A Pilot RCT for Adults with ASD: The Interview Skills Curriculum

Friday, May 16, 2014
Atrium Ballroom (Marriott Marquis Atlanta)
L. Morgan1, A. Leatzow1 and M. Siller2, (1)Florida State University Autism Institute, Tallahassee, FL, (2)Hunter College of the City University of New York, New York, NY
Background:   Outcomes for adults with ASD indicate low rates of competitive employment, independent living, and friendships; even for those with normal IQ (Howlin et al., 2004). Social-pragmatic deficits are a significant source of impairment for individuals with ASD regardless of cognitive or language ability (Carter et al., 2005) and may serve as a critical target area to improving adult outcomes. This submission presents data from a pilot RCT to test the effects of a job interview skills curriculum for adults with ASD funded by Autism Speaks.

Objectives:  The purpose of this study was to evaluate the effects of the Interview Skills Curriculum’ for young adults with ASD. We hypothesized that adults who receive ISC would show significant gains in targeted social and pragmatic skills between baseline and 6-month follow up.

Methods: Twenty-eight adults diagnosed with ASD were recruited to participate in this research. Participants ranged in age from 18 to 36 years (M = 24.5, SD = 5.2), scored above 70 on an abbreviated test of intelligence (M = 103.0, SD = 14.7), but showed significant deficits on the Vineland Adaptive Behavior Composite (M = 77.4, SD = 11.6). Pairs of participants were matched on cognitive level and randomly assigned to one of two groups: ISC or waitlist control.  ISC is a manualized 12-week, low-intensity group-delivered intervention aimed at increasing social-pragmatic skills essential to the context of the job interview. Mock job interviews conducted pre- and post-treatment served as the primary source of data collection.  Volunteer professionals unknown to the research participants conducted video-recorded mock interviews with scripted questions tailored to match participant career interests.  Interviews were scored by a trained undergraduate coder blind to group assignment and interview timing. Inter-observer reliability was calculated for approximately 20% of the data yielding an average percent agreement of 92.6%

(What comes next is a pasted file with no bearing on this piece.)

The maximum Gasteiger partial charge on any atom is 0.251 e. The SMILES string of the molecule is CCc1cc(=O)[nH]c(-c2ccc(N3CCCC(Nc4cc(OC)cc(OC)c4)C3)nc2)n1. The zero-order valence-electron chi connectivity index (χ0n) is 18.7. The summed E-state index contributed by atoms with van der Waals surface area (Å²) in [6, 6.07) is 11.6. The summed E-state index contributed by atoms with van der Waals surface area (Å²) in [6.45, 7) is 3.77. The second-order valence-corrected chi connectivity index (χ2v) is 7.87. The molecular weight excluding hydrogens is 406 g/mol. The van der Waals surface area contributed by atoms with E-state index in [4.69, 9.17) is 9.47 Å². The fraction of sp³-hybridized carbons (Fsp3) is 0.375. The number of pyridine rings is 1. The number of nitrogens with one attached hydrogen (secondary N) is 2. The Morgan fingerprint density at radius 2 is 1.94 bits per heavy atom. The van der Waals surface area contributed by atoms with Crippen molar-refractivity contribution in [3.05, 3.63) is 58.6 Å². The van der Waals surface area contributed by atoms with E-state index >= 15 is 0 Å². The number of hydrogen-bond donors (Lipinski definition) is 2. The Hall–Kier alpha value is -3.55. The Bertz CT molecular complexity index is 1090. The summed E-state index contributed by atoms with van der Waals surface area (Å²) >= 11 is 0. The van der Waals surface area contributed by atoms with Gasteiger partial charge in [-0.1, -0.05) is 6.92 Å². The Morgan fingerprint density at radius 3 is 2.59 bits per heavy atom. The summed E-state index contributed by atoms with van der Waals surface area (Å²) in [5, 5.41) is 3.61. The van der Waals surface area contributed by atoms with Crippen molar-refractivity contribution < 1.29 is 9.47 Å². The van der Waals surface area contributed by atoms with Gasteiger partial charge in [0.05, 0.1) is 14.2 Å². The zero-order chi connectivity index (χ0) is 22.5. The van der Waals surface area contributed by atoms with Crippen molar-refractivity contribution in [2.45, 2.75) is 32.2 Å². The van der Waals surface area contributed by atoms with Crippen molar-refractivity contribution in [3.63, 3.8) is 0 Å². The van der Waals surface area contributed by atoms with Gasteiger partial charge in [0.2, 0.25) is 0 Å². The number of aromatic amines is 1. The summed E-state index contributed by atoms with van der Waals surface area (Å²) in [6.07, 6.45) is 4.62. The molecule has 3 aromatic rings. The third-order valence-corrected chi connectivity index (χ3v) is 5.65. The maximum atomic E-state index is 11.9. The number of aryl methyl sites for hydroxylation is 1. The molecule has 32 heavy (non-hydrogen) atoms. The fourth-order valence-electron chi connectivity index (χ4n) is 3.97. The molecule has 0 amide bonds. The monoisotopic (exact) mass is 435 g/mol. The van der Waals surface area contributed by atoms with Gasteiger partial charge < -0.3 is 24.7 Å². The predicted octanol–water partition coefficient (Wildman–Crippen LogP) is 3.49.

Results: Preliminary analyses (i.e., independent-samples t-tests; Chi-square tests) confirmed that the experimental and control groups were not different at baseline in terms of age, ADOS total scores, the Vineland Adaptive Behavior Composite, IQ scores, performance during the mock interview, or participants’ educational attainment, (p > .50). In addition, key analyses were conducted to evaluate the effect of ISC on gains in the participants’ observed performance during the mock interview. Consistent with recommendations for clinical trials (Fitzmaurice et al., 2004), gains in performance scores were quantified as residual gain scores. Results revealed that the experimental group showed larger gains in mock interview performance than the control group, t (22) = 2.14, p < .05 (large effect size, Glass’s delta = .87). In the experimental condition, mean performance scores increased from 18.75 (SD = 3.6) to 20.75 (SD = 2.8) between pre and post assessments, while the scores in the control condition remained unchanged, 18.79 (SD = 2.55) and 18.83 (3.12), respectively.

Conclusions:  The results of this study indicate that a brief, low-intensity treatment can significantly improve the social-pragmatic skills critical to a successful job interview for young adults with ASD. These findings will be discussed in terms of clinical implications and future research directions.